Getting to Jarbidge Nevada
The town of Jarbidge is one of the friendliest trail towns in America. It also holds the distinction of being the most isolated community in the lower 48. Getting to the Wild West Trailhead is not difficult, there is a road, and the town is only 88 miles from Twin Falls, Id.
Magic Valley Regional Airport. Located in Twin Falls.
Magic Valley Cab is friendly and reliable. They are aware of the Idaho Centennial Trail and offer the most popular cab service to the trailhead. The estimated cost is around $176.
If you are driving from the south, the route should take just over 3 hours. This is unpaved road and it will be slow going. Also, be aware that the road is frequently closed due to snow in the winter, spring, and even fall.
Make sure to check that the route is possible before embarking.
- Total mileage: 104 miles
- 225N for 55.3 miles
- Turn onto Eco 746 Rd, following it East
- At Charleston Reservoir, turn north, following the road, now called Jarbidge Charleston County Rd.
- Follow the Fork to the Right, staying on NF-062, passing through Charleston. Stay on the road for 21 more miles until you reach Jarbidge.
Originally settled on Federal Land, the town of Jarbidge is still fighting the federal government for land rights. A gold strike in 1909 brought in the original miners and the town was built. Peaking at around 1,200 people, the town now boasts only a handful of permanent residents.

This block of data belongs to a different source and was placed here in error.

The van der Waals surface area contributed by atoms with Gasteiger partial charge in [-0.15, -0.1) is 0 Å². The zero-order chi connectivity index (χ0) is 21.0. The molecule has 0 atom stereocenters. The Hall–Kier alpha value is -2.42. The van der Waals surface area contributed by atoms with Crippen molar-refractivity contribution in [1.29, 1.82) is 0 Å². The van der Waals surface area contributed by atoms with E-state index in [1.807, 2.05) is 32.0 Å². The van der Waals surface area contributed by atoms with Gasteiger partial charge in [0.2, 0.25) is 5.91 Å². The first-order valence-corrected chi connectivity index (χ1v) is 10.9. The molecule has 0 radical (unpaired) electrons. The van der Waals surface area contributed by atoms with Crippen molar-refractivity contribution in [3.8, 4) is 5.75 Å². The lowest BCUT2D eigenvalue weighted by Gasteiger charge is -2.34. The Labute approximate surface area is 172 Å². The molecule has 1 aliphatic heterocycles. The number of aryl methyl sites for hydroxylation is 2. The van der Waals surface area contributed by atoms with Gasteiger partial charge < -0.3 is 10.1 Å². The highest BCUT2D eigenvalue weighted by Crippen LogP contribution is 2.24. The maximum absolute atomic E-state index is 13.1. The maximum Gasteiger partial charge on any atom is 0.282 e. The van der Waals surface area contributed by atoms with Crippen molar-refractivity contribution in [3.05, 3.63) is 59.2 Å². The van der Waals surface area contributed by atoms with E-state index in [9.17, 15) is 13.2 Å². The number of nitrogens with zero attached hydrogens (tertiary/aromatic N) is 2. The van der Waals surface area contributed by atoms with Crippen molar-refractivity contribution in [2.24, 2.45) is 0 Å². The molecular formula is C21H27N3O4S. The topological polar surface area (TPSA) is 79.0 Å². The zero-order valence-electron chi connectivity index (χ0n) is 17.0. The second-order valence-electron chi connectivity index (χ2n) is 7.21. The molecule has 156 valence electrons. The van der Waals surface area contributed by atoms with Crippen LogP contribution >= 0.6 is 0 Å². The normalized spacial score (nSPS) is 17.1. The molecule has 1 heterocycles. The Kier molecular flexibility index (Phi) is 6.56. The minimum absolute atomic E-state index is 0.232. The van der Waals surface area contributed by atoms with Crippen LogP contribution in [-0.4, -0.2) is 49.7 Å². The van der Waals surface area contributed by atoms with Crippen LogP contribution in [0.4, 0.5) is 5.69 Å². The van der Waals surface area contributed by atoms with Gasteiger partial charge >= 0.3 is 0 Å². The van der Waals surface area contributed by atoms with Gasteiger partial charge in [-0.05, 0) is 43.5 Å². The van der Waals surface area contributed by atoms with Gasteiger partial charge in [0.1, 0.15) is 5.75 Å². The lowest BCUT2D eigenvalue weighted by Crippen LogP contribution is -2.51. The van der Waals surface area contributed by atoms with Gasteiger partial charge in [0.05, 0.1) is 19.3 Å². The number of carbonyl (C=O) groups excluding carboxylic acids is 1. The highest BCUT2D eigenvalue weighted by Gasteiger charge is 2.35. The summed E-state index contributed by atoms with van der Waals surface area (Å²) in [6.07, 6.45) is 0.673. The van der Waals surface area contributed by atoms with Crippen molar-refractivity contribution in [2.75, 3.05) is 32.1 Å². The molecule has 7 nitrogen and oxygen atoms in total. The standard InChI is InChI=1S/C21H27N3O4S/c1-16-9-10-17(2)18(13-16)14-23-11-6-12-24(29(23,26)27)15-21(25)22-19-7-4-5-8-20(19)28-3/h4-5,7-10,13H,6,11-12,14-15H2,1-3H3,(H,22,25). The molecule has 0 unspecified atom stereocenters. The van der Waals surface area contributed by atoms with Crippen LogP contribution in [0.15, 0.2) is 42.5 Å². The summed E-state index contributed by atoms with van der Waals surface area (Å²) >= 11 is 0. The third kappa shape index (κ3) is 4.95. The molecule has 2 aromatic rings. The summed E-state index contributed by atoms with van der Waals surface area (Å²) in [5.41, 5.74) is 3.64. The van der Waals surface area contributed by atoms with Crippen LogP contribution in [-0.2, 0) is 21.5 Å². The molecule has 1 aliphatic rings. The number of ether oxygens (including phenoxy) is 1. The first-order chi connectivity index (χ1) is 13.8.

The Jarbidge river flows permanently through the town and the endangered bull trout calls the waters home. Green and vibrant, when it’s not covered in snow, many would be surprised at the amount of water found in this remote corner of Nevada. This region also boasts pristine air quality and some of the cleanest water in the world.
Wild West Trail Notes
The hike begins south of town. The forest service has built nice campsites with firepits and a pit toilet. Follow the main road through town to the power station, just north of town. There is a 4×4 road behind it, follow this into the foothills, you are now in the backcountry.
This is one of the least visited wilderness areas in America. Trail maintenance does not exist in some places. There is a section of trail that is completely overgrown.